British model Jourdan Dunn shows off Lebanese look at London launch party

British model Jourdan Dunn shows off Lebanese look at London launch party
British model Jourdan Dunn showed off a gown by Lebanese designer Jean-Louis Sabaji. (Getty Images)
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Updated 05 September 2022

British model Jourdan Dunn shows off Lebanese look at London launch party

British model Jourdan Dunn shows off Lebanese look at London launch party

DUBAI: British model Jourdan Dunn was spotted wearing a glamorous feathered gown by Lebanese designer Jean-Louis Sabaji at a launch party in London on Sunday night.

Dunn attended Editor-In-Chief of British Vogue Edward Enninful's “A Visible Man” book launch at London’s renowned Claridge's Hotel as part of a star-studded list of guests.




(Getty Images)

The likes of Marchioness of Bath Emma Weymouth, TV host Maya Jama and Sabrina Elba, who is married to actor Idris Elba, were seen at the event. Nobel laureate Malala Yousafzai and actress Salma Hayek also made an appearance.

Dunn’s figure-hugging, all-black look hailed from Sabaji’s ready-to-wear Spring-Summer 2021 collection and featured elaborate feather detailing on the neckline and across the length of the sleeves.

Beirut-based couturier Jean-Louis Sabaji is no stranger to celebrity endorsements and has dressed stars from the music industry in the past

From Cardi B and Beyonce to Brazilian singer Anitta, the designer’s creations have been spotted on a number of stages and red carpets.

For her part, Dunn complemented her choice of gowns with a slicked back ponytail and dramatic, smoldering eye makeup.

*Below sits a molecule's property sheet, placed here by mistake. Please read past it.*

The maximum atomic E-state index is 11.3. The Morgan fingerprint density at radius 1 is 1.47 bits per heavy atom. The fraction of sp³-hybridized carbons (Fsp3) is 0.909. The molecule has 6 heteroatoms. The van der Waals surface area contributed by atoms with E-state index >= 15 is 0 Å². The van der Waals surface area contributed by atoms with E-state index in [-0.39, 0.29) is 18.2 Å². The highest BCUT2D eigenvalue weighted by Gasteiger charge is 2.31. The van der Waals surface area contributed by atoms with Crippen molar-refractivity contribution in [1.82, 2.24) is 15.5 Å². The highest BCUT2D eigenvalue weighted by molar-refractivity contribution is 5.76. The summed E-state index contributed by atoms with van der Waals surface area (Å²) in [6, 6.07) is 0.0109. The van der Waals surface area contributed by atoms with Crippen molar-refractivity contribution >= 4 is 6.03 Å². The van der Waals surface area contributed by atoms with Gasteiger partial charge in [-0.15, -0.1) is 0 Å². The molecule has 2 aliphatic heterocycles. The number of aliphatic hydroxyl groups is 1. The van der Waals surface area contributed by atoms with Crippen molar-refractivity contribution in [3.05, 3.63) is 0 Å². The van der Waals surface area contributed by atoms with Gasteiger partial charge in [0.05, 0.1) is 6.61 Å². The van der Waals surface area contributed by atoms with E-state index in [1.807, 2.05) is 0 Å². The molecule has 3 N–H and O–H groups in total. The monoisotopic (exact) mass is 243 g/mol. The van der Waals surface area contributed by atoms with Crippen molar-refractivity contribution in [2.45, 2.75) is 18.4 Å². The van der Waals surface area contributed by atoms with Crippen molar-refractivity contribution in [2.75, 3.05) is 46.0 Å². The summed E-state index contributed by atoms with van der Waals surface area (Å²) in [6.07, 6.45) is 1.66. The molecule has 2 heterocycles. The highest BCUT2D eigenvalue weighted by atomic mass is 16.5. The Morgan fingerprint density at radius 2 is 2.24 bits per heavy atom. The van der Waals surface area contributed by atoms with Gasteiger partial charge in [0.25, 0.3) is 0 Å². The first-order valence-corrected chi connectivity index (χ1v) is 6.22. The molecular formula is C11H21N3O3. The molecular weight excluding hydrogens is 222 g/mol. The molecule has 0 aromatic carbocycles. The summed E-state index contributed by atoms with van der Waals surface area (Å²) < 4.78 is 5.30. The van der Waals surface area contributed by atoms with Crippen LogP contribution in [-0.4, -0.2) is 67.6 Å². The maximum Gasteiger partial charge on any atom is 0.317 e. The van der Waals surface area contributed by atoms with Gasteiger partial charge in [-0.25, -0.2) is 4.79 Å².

The model was on hand to celebrate the launch of Enninful's book, which traces the journey of the first black person to be named the editor-in-chief of British Vogue.

“When Edward Enninful became the first Black editor-in-chief of British Vogue, few in the world of fashion wanted to confront how it failed to represent the world we live in. But Edward, a champion of inclusion throughout his life, rapidly changed that,” the official description of the book, published by Penguin Random House, reads on the publisher’s website.

“Now, whether it’s putting first responders, octogenarians or civil rights activists on the cover of Vogue, or championing designers and photographers of color, Edward Enninful has cemented his status as one of his world’s most important changemakers,” the description added.

“I wrote ‘A Visible Man’ to share my experiences from childhood to the offices of Vogue, and to show how anyone can make change in the world, with a little passion, perseverance and a pure heart. I'm so excited to publish my memoir next month. When all is said and done, I just want everyone to feel like no matter where they come from in life or whatever their dream is, they can grasp it. Just like I did,” Enninful, who was born in Ghana, wrote on Instagram recently.